|C preprocessor vs Macro processor email@example.com (Peter Govoni) (1997-11-02)|
|Re: C preprocessor vs Macro processor firstname.lastname@example.org (Greg Badros) (1997-11-07)|
|Re: C preprocessor vs Macro processor email@example.com (1997-11-11)|
|Re: C preprocessor vs Macro processor firstname.lastname@example.org (1997-11-13)|
|From:||Greg Badros <email@example.com>|
|Date:||7 Nov 1997 00:47:43 -0500|
|Organization:||Computer Science, U of Washington, Seattle, WA, USA|
Peter Govoni <firstname.lastname@example.org> writes:
> Could someone please explain why a macro processor (e.g. M4)
> is 1) more powerful than the C preprocessor and
M4 allows rearranging code too. e.g., you can have a macro that takes
part of its arguments and writes them out to a diverted channel, and
then later output that previously-hidden channel. Cpp allows only
local expansion of macros.
Also, M4 has many many more builtin functions (including regular
expression matching, and much more) and permits recursive macros; Ansi
C's cpp disallows recursion in macros.
M4 also permits a macro's expansion to include a newline; cpp cannot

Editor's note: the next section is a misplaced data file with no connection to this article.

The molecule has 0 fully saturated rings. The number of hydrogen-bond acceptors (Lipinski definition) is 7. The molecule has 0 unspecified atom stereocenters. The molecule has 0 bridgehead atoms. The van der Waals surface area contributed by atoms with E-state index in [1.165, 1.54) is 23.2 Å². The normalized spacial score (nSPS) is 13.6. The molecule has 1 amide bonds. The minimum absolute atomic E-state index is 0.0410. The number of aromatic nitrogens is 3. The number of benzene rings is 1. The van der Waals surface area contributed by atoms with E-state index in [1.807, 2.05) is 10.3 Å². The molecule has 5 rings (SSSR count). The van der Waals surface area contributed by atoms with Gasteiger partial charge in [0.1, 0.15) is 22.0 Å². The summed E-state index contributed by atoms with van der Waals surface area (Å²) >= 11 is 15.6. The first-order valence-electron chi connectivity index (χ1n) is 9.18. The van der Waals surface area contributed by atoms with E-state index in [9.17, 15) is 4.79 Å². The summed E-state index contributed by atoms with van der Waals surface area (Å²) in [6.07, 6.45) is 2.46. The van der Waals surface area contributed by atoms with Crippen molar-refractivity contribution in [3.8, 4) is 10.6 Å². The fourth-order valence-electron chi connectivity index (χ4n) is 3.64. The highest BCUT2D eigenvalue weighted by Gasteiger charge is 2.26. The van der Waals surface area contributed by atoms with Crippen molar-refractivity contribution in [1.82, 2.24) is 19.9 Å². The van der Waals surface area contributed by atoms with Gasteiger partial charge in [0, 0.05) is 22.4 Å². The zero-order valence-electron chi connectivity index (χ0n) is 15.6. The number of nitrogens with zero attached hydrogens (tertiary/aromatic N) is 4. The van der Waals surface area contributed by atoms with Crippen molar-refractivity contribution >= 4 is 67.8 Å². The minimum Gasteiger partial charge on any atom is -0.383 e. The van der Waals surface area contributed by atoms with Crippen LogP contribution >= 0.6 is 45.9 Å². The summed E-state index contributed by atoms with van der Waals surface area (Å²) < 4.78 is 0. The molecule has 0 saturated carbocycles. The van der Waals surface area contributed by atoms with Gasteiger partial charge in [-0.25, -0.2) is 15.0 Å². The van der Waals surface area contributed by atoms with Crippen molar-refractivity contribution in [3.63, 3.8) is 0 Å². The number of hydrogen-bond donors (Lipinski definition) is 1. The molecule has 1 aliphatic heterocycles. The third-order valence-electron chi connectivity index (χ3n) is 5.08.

(hence the imake hack of replacing @@ w/ newlines after the
preprocessor has run).
> 2) more suitable for assembly languages
Perhaps because M4 is more powerful; you can build more infrastructure
more easily w/ M4, raising the level of abstraction more easily --
something assembly truly benefits from.
> Does the C preprocessor hold any advantage over M4 ?
It's easier to learn, is not stuck with complicated quoting rules, and
more constrained in its capabilities; reasoning about source code
preprocessed by cpp is hard enough -- reasoning about source code
processed by m4 would be nearly impossible.
Greg J. Badros
Seattle, WA USA
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